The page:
ERIC R. FIERRO, Petitioner - Appellant,
R.C. SMITH, Warden; HECTOR H. BALDERAS, Attorney General for the State of New Mexico, Respondents - Appellees.
No. 2:17-CV-00738-JCH-KBM) (D. New Mexico)
BACHARACH, MURPHY, and MORITZ, Circuit Judges.
ORDER DENYING CERTIFICATE OF APPEALABILITY
MICHAEL R. MURPHY, CIRCUIT JUDGE
matter is before the court on Eric Fierro's pro se
request for a certificate of appealability ("COA").
Fierro seeks a COA so he can appeal the district court's
denial of his 28 U.S.C. § 2254 habeas corpus petition.
See 28 U.S.C. § 2253(c)(1)(A) (providing no
appeal may be taken from a "final order in a habeas
corpus proceeding in which the detention complained of arises
out of process issued by a State court" without first
obtaining a COA). Because Fierro has not "made a
substantial showing of the denial of a constitutional
right," id. § 2253(c)(2), this court
denies his request for a COA and
dismisses this appeal.
a jury trial in New Mexico state court, Fierro was convicted
of twenty-nine counts relating to his on-going sexual abuse
of his stepdaughter. See State v. Fierro, 278 P.3d
541, 542-43 (N.M. Ct. App. 2012) ("Defendant Eric Fierro
appeals his convictions for eight counts of first degree
criminal sexual penetration (CSP), sixteen counts of second
degree CSP, four counts of third degree criminal sexual
contact (CSC), and two counts of bribery of a witness, all
connected to his actions in sexually abusing his
step-daughter . . . over a period of twelve years.").
The New Mexico Court of Appeals affirmed Fierro's
convictions on direct appeal. See id. at 553.
the state courts denied his request for post-conviction
relief, Fierro filed the instant § 2254 habeas petition
raising the following seven grounds for relief: (1) denial of
the right to a speedy trial; (2) denial of the right to
self-representation; (3) actual innocence; (4) the
withholding by the prosecution of favorable evidence, in
violation of Brady v. Maryland, 373 U.S. 83 (1963);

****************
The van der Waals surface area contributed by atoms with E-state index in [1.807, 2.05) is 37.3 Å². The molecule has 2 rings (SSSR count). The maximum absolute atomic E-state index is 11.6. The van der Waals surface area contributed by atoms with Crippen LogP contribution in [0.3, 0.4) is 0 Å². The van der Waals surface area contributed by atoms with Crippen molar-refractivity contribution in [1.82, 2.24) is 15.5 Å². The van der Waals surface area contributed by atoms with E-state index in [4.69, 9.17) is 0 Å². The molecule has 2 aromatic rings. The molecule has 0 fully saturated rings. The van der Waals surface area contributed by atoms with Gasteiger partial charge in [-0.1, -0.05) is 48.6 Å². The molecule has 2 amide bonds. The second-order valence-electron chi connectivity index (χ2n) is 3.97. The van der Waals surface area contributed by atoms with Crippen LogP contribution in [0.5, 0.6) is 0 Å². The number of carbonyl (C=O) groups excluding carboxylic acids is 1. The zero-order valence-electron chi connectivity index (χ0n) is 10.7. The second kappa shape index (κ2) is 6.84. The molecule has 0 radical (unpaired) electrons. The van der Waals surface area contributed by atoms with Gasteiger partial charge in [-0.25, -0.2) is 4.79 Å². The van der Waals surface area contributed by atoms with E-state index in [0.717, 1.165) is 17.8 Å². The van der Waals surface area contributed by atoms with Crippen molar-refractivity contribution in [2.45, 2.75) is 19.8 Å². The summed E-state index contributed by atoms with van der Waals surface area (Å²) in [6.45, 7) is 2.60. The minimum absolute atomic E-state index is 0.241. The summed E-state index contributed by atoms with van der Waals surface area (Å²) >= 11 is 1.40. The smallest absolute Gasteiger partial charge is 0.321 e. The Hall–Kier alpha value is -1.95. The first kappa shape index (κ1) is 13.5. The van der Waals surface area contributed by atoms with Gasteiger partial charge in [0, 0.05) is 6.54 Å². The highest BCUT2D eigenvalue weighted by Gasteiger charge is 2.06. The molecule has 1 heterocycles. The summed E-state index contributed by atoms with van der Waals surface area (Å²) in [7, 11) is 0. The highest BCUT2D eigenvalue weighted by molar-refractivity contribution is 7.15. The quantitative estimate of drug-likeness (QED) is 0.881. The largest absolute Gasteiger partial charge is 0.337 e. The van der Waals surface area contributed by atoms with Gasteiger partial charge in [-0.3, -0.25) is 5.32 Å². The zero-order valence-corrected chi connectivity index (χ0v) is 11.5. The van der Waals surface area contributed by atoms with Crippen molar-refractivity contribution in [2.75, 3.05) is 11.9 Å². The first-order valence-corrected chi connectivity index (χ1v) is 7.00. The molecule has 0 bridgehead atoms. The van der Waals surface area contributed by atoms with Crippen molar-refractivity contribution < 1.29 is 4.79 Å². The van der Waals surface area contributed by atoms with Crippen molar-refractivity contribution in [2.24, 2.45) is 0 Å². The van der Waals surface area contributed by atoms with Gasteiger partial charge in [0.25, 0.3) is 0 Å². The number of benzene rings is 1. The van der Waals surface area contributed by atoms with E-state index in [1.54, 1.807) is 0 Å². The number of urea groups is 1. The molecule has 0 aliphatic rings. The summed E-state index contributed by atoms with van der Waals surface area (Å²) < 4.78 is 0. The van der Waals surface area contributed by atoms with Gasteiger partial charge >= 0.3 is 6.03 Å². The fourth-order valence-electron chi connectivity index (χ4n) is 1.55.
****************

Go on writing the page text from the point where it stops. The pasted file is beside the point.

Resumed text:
(5) double jeopardy; (6) constitutionally ineffective
assistance of counsel; and (7) witness intimidation. The
district court referred the matter to a magistrate judge for
initial proceedings. 28 U.S.C. § 636(b)(1)(B). In a
thorough Report and Recommendation, the magistrate judge
recommended that the district court deny Fierro's
petition because the claims raised therein either (1) failed
on the merits upon de novo review; (2) failed because the
state courts' resolution of the claim was neither
contrary to, nor an unreasonable application of, clearly
established Supreme Court precedent, 28 U.S.C. §
2254(d); and/or (3) failed to state a constitutional
violation implicating the right of habeas
corpus. Upon de novo review, 28 U.S.C. §
636(b)(1), the district court adopted the Report and
Recommendation and denied Fierro's habeas petition.
seeks a COA so he can appeal the district court's denial
of his habeas petition. The granting of a COA is a
jurisdictional prerequisite to an appeal from the dismissal
of a § 2254 petition. Miller-El v. Cockrell,
537 U.S. 322, 336 (2003). To be entitled to a COA, Fierro
must make "a substantial showing of the denial of a
constitutional right." 28 U.S.C. § 2253(c)(2). That
is, he must demonstrate "reasonable jurists could debate
whether (or, for that matter, agree that) the petition should
have been resolved in a different manner or that the issues
presented were adequate to deserve encouragement to proceed
further." Miller-El, 537 U.S. at 336
(quotations omitted). In evaluating whether Fierro has
satisfied his burden, this court undertakes "a
preliminary, though not definitive, consideration of the
[legal] framework" applicable to each of his claims.
Id. at 338. Although Fierro need not demonstrate his
appeal will succeed to be entitled to a COA, he must
"prove something more than the absence of frivolity or
the existence of mere good faith." Id.
undertaken a review of Fierro's appellate filings, the
magistrate judge's Report and Recommendation, the
district court's order, and the entire record before this
court pursuant to the framework set out by the Supreme Court
in Miller-El, we conclude Fierro is not entitled to
a COA. The district court's denial of Fierro's §
2254 petition is not reasonably subject to debate and the
issues he seeks to raise on appeal are not adequate to
deserve further proceedings. In so ruling, this court
concludes it is unnecessary to restate the careful analysis
set out in the Report and Recommendation. Cf. Buck v.
Davis, 137 S.Ct. 759, 773 (2017) (holding that the
straightforward process of deciding whether a petitioner is
entitled to a COA should not be treated by the Courts of
Appeals as tantamount to a merits determination).
Accordingly, this court DENIES Fierro's
request for a COA and DISMISSES this appeal.
Fierro's various motions to supplement the record with
materials not before the district court are
The majority of the claims set out in
Fierro's petition were properly exhausted in state court.
The district court resolved the unexhausted claims on the
merits because the record made clear those claims lacked
merit. See 28 U.S.C. § 2254(b)(2);
Fairchild v. Workman, 579 F.3d 1134, 1156 (10th Cir.
See Herrera v. Collins, 506
U.S. 390, 400 (1993) ("Claims of actual innocence . . .
have never been held to state a ground for federal habeas
relief absent an independent constitutional violation
occurring in the ...